Construction under the center divider will force temporary closures of one uphill lane as well as the bike lane, requiring riders to share a single lane with motorists on a road where many drivers race through far above the speed limit. And where the steep uphill means riders travel at far lower speeds than they would otherwise, creating a potentially deadly combination.

However, the solution could be as simple as the wide sidewalk on the right, if the city just invests in a few dollars worth of asphalt to build curb ramps that would allowing riders to safely bypass the construction.

Downhill traffic won’t be affected.

The second, and potentially more dangerous, problem lies a little further south on PCH at Potrero Canyon.

A project to stabilize the canyon will mean as many as 200 heavy trucks loaded with soil will soon be traveling northbound PCH every day, adding more — and more dangerous — traffic to one of the area’s most popular riding routes. Then after dumping their loads, they will turn around at the temporary traffic signal that you may have noticed being installed in that area this week, and return back down PCH towards Santa Monica.

This, in an area where the lack of an adequate shoulder means riders have to take the lane in front of frequently speeding drivers — as well as traffic that can grind to a stop due to heavy congestion.

That section is scheduled to be widened, and a shoulder added, by 2017.

But in the meantime, you should ride with extra caution and keep a wide eye open for truck drivers unfamiliar with the road, and who may not be looking for you.

On the other hand, major work on the sewer project that has affected southbound cyclists on PCH around West Channel Road for the last year, and forced a bypass to the beachfront bike path, should be finished by May; the full job is expected to be done by fall.

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In a surprising move, the nation’s three leading bike advocacy organizations have decided to merge their efforts.  The League of American Bicyclists, industry trade group Bikes Belong and the Alliance for Biking and Walking announced that they will join together to form a new unified organization.

What exactly that means remains to be determined.

They could unite at the top, while keeping the existing structure of the three organizations intact. Or they could merge into a single organization — though how they make that work when one is membership driven, one composed of local bike organizations from across the nation, and one made up of the nation’s largest bicycle and components manufacturers is beyond me.

The response has been overwhelmingly positive so far. But as Richard Masoner points out on Cyclelicious, a number of questions remain.

Done right, this could give us the political clout we need to avoid future disasters like the current House Transportation bill, which effectively eliminates all bike and pedestrian funding.

Or it could end up weakening — or eliminating — three organizations that have served us well over the years, and leaving us with something less responsive to the needs of average riders.

This proposed merger bears the possibility of greatness. But it’s something we’ll all want to keep a close eye on.

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Speaking in Los Angeles, bike racing boss Pat McQuaid finally acknowledges that women riders deserve better. Commute by Bike offers another perspective on L.A.’s green bike lane, while Flying Pigeon shows there’s a little overlap in that new agreement allowing film production trucks to park next to them. A Cypress Park middle school falls in love with bikes; while an L.A. riders says it’s okay for roadies to be friendly, too. New bike lanes land on Aviation Blvd near LAX. While L.A. works on pilot projects, Santa Monica thrives by catering to bikes. UCLA gets a new bike repair stand. Malibu moves forward with a PCH safety study. Solving bike clutter in Redondo Beach. A Redondo Beach bike sting nets career criminals. Diversifying transportation in Glendale is a necessity, not a luxury. Montrose Search and Rescue come to the aid of two stranded mountain bikers near Crescenta Valley. Welcome to the newly formed Pomona Valley Bike Coalition, the latest local chapter of the LACBC. Bikes and beer always go together, so how about velos e vino?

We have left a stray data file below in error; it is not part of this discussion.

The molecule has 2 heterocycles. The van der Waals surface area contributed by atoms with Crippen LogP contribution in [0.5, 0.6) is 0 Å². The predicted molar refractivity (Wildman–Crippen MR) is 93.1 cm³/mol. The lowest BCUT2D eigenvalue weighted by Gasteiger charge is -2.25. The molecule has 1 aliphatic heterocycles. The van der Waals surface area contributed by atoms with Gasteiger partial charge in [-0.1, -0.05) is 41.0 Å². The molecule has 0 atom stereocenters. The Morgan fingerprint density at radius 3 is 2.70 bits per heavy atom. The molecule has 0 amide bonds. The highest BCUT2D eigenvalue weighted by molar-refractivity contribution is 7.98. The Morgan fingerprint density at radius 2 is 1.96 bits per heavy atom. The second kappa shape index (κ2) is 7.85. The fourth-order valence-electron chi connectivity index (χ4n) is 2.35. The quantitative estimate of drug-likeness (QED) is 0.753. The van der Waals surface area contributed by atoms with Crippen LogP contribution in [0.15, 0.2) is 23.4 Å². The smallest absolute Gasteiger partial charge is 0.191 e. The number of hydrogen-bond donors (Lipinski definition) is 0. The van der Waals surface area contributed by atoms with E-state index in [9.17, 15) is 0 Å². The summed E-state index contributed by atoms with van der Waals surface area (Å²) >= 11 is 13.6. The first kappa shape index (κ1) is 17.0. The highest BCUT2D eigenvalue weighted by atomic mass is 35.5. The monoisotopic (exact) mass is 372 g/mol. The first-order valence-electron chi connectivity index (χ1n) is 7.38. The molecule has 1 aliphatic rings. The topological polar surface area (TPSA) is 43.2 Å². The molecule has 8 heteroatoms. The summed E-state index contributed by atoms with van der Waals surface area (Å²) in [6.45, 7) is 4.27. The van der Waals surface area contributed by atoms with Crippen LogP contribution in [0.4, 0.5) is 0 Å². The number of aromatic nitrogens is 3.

Following the death of a teenage cyclist, San Diego’s press belatedly discover the existence of fixies. San Diego cyclists have to deal with trash cans in the bike lanes, too. Riding on the sidewalk isn’t enough to keep a Stockton cyclist safe from out of control trucks. Texas Governor Rick Perry — the only other governor fool enough to veto a three-foot passing law besides our own Jerry Brown — will have surgery for an old bicycling injury in San Diego. Evidently, sidewalks in Atascadero have right and wrong directions, unlike sidewalks everywhere else — and seriously, even a local cop should know that riding on the sidewalk in either direction isn’t illegal under state law.

Sometimes an endorsement of cycling isn’t as glowing as it seems. Wisconsin cyclists rally for a vulnerable user law. Despite fatally dooring a cyclist, a New York driver faces just 30 days or $500 for driving with a suspended license; no, really, the NYPD takes fatal bike collisions seriously, honest. Gotham defense attorney’s love it when drivers leave the scene of a collision. A Carolina bike shop owner says cars and bikes really can get along. A Georgia bill would ban riding side by side. Why Miami is a deathtrap for cyclists; it’s not just Miami — Florida continues to be the most dangerous place in the nation for cyclists and pedestrians. It’s not the UCI that’s stifling bike frame innovation.

A Canadian cyclist is killed in a collision after running a red light, yet the Mounties insist on blaming his death on the lack of a helmet; I’d say risk factors were a) running a red light, b) getting hit by a truck, and c) not wearing a helmet, in that order. In a remarkable display, the UK’s Parliament gathered Thursday to debate bike safety — something our Congress desperately needs to do, yet which I doubt we will ever see. Two thousand cyclists ride for bike safety in London. In a rare display of Fleet Street comity, London’s Guardian endorses the Times’ Cycle Safe campaign. The risk of death is 10 times higher for cyclists in the UK’s rural areas. A British cyclist dies even though the car that hit him was only doing 10 mph. Safer cycling makes cities safer for everyone. A Scot cyclist punches a driver in the nose after getting knocked off his bike; guess which one got punished? For such a seemingly freak accident, there seem to be a lot of new stories about children killed or injured by falling on their handlebars; is this a bigger problem than we realize? Copenhagen police target cyclists for fun and profit. An Aussie cyclist explains why they’re so angry. According to Reuters, Indonesian cyclists risk their lives every day to ride to work.

Finally, another typically insightful and entertainingly artistic look at cycling from Boston’s Bikeyface. And a cyclist leaves a note for a driver ticketed for parking in the bike lane.